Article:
Located 1/2-billion miles (over 7600 million kilometers) away, Hubble can follow changes on Ganymede and reveal other characteristics at ultraviolet and near-infrared wavelengths.
A Surprise Discovery
To their surprise, and contrary to the original interpretations of the data from 1998, they discovered there was hardly any atomic oxygen in Ganymede’s atmosphere. This means there must be another explanation for the apparent differences in these UV aurora images.
Roth and his team then took a closer look at the relative distribution of the aurora in the UV images. Ganymede’s surface temperature varies strongly throughout the day, and around noon near the equator it may become sufficiently warm that the ice surface releases (or sublimates) some small amounts of water molecules. In fact, the perceived differences in the UV images are directly correlated with where water would be expected in the moon’s atmosphere.
“So far only the molecular oxygen (O2) had been observed,” explained Roth. “This is produced when charged particles erode the ice surface. The water vapor that we measured now originates from ice sublimation caused by the thermal escape of water vapor from warm icy regions.”
Phase Change from Ice to Water Finally Detected
“It is great that we could finally detected a *sublimated* atmosphere –an atmosphere transitioned from solid ice to a gas state–on an icy moon. Simulations and models have suggested such an atmosphere to be present since the 1980’s,” Lorenz Roth wrote in an email to The Daily Galaxy. “It is difficult to say exactly where and how the water atmosphere is sourced from the surface. It seems like there are some regions that both contain sufficient ice at the surface and get warm enough around noon for a phase transition to be efficient.”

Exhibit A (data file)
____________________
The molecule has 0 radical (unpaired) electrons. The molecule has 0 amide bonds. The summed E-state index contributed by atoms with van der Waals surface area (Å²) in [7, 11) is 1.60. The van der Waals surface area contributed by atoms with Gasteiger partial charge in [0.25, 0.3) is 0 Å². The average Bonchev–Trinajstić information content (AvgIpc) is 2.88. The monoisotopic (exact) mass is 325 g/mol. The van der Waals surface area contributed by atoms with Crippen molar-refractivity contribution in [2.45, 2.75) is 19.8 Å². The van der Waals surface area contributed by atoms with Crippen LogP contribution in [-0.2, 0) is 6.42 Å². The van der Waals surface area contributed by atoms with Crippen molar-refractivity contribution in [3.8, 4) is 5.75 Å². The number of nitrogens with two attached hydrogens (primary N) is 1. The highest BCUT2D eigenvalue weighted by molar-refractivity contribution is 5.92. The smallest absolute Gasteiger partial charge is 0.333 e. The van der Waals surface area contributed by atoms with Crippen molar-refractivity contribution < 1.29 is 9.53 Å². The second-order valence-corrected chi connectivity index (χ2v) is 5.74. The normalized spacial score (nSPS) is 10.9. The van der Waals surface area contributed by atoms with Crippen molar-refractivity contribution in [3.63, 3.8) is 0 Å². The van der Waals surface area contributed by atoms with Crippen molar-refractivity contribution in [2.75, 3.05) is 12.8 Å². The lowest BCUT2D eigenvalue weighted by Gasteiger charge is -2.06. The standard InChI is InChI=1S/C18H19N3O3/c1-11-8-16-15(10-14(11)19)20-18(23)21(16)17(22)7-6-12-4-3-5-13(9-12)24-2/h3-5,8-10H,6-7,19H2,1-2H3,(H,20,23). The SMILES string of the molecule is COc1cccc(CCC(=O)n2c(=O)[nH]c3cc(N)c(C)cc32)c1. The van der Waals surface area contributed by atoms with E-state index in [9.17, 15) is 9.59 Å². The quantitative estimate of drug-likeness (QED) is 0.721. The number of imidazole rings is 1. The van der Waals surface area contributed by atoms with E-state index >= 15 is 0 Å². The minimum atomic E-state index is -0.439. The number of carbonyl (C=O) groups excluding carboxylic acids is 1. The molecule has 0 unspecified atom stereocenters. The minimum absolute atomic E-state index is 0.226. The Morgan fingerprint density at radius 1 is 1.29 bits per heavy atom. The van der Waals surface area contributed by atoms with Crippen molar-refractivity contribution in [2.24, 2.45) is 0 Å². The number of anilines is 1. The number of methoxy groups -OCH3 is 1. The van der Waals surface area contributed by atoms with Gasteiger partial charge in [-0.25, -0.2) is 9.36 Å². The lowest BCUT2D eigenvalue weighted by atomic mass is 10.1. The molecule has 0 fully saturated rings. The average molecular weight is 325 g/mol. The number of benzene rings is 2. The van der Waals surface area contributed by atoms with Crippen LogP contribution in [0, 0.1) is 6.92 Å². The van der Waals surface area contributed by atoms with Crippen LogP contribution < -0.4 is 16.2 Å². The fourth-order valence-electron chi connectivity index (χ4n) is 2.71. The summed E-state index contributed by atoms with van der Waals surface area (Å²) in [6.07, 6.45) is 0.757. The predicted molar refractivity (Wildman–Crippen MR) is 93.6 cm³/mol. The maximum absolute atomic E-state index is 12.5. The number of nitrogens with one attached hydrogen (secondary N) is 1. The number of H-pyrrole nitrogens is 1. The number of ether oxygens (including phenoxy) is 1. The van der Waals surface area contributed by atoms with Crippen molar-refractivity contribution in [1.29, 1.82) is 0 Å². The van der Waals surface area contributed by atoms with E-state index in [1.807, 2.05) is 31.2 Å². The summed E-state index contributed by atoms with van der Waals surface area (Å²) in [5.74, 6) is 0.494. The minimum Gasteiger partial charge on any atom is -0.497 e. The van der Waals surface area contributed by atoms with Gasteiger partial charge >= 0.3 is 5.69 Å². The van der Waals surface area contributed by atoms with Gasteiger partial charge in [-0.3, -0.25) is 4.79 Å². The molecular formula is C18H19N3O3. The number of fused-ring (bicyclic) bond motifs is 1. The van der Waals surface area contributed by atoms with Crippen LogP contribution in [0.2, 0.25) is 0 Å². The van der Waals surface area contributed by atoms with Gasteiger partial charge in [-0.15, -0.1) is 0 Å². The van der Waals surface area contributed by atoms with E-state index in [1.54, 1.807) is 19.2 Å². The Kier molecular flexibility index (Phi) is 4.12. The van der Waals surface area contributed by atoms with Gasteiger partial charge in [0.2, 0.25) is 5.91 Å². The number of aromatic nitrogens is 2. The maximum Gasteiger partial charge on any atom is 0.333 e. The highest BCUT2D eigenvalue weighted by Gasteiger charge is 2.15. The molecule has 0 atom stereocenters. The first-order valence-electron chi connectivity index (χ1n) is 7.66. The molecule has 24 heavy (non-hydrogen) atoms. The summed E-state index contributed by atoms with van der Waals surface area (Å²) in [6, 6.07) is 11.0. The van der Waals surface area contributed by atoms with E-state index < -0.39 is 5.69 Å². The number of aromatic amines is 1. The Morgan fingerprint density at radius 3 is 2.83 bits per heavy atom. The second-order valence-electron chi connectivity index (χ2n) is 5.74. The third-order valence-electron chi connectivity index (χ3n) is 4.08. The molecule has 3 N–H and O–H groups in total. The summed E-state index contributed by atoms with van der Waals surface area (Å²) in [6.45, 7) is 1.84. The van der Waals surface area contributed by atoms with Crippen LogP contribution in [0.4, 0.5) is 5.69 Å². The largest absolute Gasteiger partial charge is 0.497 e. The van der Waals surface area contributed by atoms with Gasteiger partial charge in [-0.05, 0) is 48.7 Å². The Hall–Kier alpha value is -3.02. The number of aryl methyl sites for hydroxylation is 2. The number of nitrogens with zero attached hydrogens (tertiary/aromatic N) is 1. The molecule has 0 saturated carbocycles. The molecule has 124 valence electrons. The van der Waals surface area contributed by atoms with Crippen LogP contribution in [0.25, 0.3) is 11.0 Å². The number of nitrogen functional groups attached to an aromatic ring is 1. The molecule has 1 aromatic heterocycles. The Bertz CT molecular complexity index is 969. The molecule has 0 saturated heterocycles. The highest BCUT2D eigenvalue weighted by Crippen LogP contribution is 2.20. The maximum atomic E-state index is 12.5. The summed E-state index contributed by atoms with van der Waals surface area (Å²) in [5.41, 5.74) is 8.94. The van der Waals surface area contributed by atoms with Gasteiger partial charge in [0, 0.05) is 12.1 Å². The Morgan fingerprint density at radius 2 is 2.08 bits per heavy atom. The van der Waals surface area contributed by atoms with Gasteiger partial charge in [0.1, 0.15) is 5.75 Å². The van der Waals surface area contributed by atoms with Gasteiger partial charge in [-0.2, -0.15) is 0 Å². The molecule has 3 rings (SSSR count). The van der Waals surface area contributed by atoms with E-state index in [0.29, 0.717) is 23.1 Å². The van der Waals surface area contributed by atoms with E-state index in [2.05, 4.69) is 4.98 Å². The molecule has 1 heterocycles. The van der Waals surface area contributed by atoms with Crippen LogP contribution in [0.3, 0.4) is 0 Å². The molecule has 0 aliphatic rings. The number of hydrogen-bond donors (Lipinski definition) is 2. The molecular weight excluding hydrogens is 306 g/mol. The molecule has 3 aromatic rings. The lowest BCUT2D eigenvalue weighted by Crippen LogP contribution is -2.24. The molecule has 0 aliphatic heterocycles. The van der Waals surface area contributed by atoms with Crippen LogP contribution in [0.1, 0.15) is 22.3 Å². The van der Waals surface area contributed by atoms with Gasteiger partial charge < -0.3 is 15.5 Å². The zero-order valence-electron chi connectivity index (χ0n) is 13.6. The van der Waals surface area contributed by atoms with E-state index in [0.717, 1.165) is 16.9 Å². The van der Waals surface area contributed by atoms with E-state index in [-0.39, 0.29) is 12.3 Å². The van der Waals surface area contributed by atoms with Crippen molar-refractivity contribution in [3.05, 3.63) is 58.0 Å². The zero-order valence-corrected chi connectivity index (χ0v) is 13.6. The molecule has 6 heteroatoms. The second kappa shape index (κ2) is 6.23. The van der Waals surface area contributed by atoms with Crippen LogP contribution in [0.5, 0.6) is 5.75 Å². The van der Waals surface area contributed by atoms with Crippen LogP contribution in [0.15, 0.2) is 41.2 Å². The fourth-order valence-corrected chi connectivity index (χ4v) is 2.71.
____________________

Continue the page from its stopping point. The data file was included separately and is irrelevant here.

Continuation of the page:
This finding adds anticipation to ESA (European Space Agency)’s upcoming mission, JUICE, which stands for JUpiter ICy moons Explorer. JUICE is the first large-class mission in ESA’s Cosmic Vision 2015-2025 program. Planned for launch in 2022 and arrival at Jupiter in 2029, it will spend at least three years making detailed observations of Jupiter and three of its largest moons, with particular emphasis on Ganymede as a planetary body and potential habitat.
Ganymede was identified for detailed investigation because it provides a natural laboratory for analysis of the nature, evolution and potential habitability of icy worlds in general, the role it plays within the system of Galilean satellites, and its unique magnetic and plasma interactions with Jupiter and its environment.
“Our results can provide the JUICE instrument teams with valuable information that may be used to refine their observation plans to optimize the use of the spacecraft,” added Roth.
Right now, NASA’s Juno mission is taking a close look at Ganymede and recently released new imagery of the icy moon. Juno has been studying Jupiter and its environment, also known as the Jovian system, since 2016.
Understanding the Jovian system and unraveling its history, from its origin to the possible emergence of habitable environments, will provide us with a better understanding of how gas giant planets and their satellites form and evolve. In addition, new insights will hopefully be found on the habitability of Jupiter-like exoplanetary systems.
Source: Lorenz Roth et al, A sublimated water atmosphere on Ganymede detected from Hubble Space Telescope observations, Nature Astronomy (2021). DOI: 10.1038/s41550-021-01426-9
Image at top of page: Ganymede as seen by the Galileo spacecraft via NASA.